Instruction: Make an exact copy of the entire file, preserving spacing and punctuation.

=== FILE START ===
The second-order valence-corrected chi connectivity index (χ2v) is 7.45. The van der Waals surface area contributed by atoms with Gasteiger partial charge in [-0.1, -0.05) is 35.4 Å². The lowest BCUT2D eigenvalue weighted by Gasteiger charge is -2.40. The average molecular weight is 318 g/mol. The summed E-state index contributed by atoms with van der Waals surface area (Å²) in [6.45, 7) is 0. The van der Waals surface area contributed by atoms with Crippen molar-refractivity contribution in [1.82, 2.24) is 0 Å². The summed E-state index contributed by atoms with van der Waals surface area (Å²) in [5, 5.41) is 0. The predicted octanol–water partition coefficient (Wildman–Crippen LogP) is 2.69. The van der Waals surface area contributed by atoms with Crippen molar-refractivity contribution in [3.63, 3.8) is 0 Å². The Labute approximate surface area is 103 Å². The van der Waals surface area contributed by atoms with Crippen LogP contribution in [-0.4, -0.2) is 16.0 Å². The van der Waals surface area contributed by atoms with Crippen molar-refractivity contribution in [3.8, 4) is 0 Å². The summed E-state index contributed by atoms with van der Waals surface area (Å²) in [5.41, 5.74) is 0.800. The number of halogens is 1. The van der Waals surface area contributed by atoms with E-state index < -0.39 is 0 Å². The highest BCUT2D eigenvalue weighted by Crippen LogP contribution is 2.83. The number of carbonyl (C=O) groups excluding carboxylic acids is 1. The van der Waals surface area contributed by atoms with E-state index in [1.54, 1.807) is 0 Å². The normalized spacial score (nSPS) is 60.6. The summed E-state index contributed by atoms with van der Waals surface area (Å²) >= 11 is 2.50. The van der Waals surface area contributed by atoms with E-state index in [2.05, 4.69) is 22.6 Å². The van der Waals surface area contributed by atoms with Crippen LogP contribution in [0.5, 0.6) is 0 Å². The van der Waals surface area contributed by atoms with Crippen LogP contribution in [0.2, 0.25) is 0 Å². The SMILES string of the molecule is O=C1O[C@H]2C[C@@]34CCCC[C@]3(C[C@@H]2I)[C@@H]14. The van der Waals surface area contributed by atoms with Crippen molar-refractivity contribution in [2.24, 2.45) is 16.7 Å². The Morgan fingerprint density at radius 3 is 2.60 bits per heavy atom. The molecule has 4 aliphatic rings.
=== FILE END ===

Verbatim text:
The second-order valence-corrected chi connectivity index (χ2v) is 7.45. The van der Waals surface area contributed by atoms with Gasteiger partial charge in [-0.1, -0.05) is 35.4 Å². The lowest BCUT2D eigenvalue weighted by Gasteiger charge is -2.40. The average molecular weight is 318 g/mol. The summed E-state index contributed by atoms with van der Waals surface area (Å²) in [6.45, 7) is 0. The van der Waals surface area contributed by atoms with Crippen molar-refractivity contribution in [1.82, 2.24) is 0 Å². The summed E-state index contributed by atoms with van der Waals surface area (Å²) in [5, 5.41) is 0. The predicted octanol–water partition coefficient (Wildman–Crippen LogP) is 2.69. The van der Waals surface area contributed by atoms with Crippen molar-refractivity contribution in [3.63, 3.8) is 0 Å². The Labute approximate surface area is 103 Å². The van der Waals surface area contributed by atoms with Crippen LogP contribution in [-0.4, -0.2) is 16.0 Å². The van der Waals surface area contributed by atoms with Crippen molar-refractivity contribution in [3.8, 4) is 0 Å². The summed E-state index contributed by atoms with van der Waals surface area (Å²) in [5.41, 5.74) is 0.800. The number of halogens is 1. The van der Waals surface area contributed by atoms with E-state index < -0.39 is 0 Å². The highest BCUT2D eigenvalue weighted by Crippen LogP contribution is 2.83. The number of carbonyl (C=O) groups excluding carboxylic acids is 1. The van der Waals surface area contributed by atoms with E-state index in [1.54, 1.807) is 0 Å². The normalized spacial score (nSPS) is 60.6. The summed E-state index contributed by atoms with van der Waals surface area (Å²) >= 11 is 2.50. The van der Waals surface area contributed by atoms with E-state index in [2.05, 4.69) is 22.6 Å². The van der Waals surface area contributed by atoms with Crippen LogP contribution in [0.5, 0.6) is 0 Å². The van der Waals surface area contributed by atoms with Crippen LogP contribution in [0.2, 0.25) is 0 Å². The SMILES string of the molecule is O=C1O[C@H]2C[C@@]34CCCC[C@]3(C[C@@H]2I)[C@@H]14. The van der Waals surface area contributed by atoms with Crippen molar-refractivity contribution in [2.24, 2.45) is 16.7 Å². The Morgan fingerprint density at radius 3 is 2.60 bits per heavy atom. The molecule has 4 aliphatic rings.